The Kate Spade Brand Is About to Take Over the World
3:30 pm, March 22nd | by Meredith Lepore
Good news Kate Spade fans (especially for those who can’t really afford it): a new, lower-priced line has just been launched. According to E! Online, the line, Saturday, “includes charming dresses, jackets, sweaters and swimwear, as well as punchy handbags, shoes, jewelry, footwear, eyewear and much, much more.” So what does this mean for the Kate Spade brand? Really big things apparently.
Remember when Kate Spade was just that little tiny black bag? And then everyone bought knockoffs that said Kade Spate? Those were the old days. Now the former just bags brand is poised to possibly overtake J. Crew in revenues, Wedbush Securities analyst Corinna Freedman told Women’s Wear Daily. Watch out Jenna Lyons!
Kate Spade is a completely different place than it was 20 years ago when it started. First of all, Kate and her husband Andy Spade, the founders, have nothing to do with it any longer. They sold their stake in it for $59 million seven years ago, even though her name is still plastered all over the brand. According to Business Insider, Andy left to start his own creative agency and Kate became a full-time mom.
Fifth & Pacific (formerly known as Liz Claiborne) owns the brand now and owes quite a lot to it. Liz Claiborne has been on the decline for years after being quite prosperous in the 80′s and 90′s. The company also owns Juicy Couture, Lucky Brand Jeans and Jack Spade. With Juicy struggling as well (thank God people finally got tired of printing stuff on their asses), Kate Spade is the superstar of the pack. The brand has an excellent e-commerce and digital marketing strategy as well as a great connection with its customers. Plus the fact that Sasha and Malia Obama are fans doesn’t hurt (they both wore Kate Spade to the inauguration in January.) With Craig Leavitt, CEO, and Deborah Lloyd, President and Creative Director, in control they have made the Kate Spade brand (and Jack Spade) literally explode and save their company. From Forbes:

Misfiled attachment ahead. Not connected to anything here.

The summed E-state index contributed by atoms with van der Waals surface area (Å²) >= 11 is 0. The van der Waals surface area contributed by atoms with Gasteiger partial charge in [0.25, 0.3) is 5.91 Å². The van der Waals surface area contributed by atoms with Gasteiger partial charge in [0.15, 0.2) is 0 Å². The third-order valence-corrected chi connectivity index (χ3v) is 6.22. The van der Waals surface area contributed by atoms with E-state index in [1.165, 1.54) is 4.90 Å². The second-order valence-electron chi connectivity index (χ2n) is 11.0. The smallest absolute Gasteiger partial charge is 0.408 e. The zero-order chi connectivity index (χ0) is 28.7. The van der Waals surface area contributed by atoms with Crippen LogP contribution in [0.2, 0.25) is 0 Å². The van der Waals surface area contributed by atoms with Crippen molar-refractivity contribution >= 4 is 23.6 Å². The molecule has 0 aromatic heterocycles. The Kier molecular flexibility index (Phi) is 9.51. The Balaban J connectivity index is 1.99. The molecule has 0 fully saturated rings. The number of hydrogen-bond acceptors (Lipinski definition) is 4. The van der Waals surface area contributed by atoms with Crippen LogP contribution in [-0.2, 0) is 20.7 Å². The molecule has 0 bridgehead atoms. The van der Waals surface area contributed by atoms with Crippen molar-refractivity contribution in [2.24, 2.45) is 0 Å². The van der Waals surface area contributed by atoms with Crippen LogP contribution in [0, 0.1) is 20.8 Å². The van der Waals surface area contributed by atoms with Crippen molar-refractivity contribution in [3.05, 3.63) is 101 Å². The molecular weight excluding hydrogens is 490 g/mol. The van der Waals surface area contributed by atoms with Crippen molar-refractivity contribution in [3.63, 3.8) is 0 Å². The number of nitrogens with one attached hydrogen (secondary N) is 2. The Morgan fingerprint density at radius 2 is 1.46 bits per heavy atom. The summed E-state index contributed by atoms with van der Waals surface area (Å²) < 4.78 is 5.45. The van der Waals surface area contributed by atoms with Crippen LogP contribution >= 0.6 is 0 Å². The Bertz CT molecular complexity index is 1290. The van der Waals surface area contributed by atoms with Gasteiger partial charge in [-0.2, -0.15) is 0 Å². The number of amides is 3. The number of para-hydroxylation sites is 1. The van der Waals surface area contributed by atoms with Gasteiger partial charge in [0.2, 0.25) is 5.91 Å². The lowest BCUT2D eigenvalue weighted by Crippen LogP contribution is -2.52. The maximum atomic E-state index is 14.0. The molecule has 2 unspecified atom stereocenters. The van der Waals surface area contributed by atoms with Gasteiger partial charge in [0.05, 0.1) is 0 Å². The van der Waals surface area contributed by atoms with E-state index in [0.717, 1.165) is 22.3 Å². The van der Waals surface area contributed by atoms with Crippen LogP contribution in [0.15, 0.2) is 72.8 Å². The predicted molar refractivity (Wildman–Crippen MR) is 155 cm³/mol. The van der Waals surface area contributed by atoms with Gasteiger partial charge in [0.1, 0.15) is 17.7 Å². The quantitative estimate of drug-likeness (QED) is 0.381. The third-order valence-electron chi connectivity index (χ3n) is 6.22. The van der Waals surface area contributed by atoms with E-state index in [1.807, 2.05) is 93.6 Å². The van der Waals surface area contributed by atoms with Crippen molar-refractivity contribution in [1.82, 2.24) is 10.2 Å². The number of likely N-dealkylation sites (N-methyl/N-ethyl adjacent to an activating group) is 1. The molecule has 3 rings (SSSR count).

“Sales growth has risen dramatically in the last five years from $91 million to $462 million, a 410% increase. There is now talk of reaching $1.2 billion by 2016. This includes wholesale sales, which on a retail basis would equate to about $2 billion. At the end of 2012 there were 205 Kate Spade New York stores in 20 countries plus 12 Jack Spade stores in four countries. This included 171 full price stores and 46 outlet stores. The company projects that by 2016 Kate Spade New York will reach 475-550 company-owned and partnered owned stores worldwide with 250-300 in North America.”
Kate Spade could literally be a game-changer for Fifth & Pacific.
Saturday will help expand its reach even more, especially with millennial buyers. The first Kate Spade Saturday store opened this month in Harajuku, Japan (Kate Spade already has stores in Japan as well as London and Germany.) In the US the brand will be distributed exclusively online with an occasional pop up store front to help promote it.
Get ready to see a lot of pink bows and polka dots.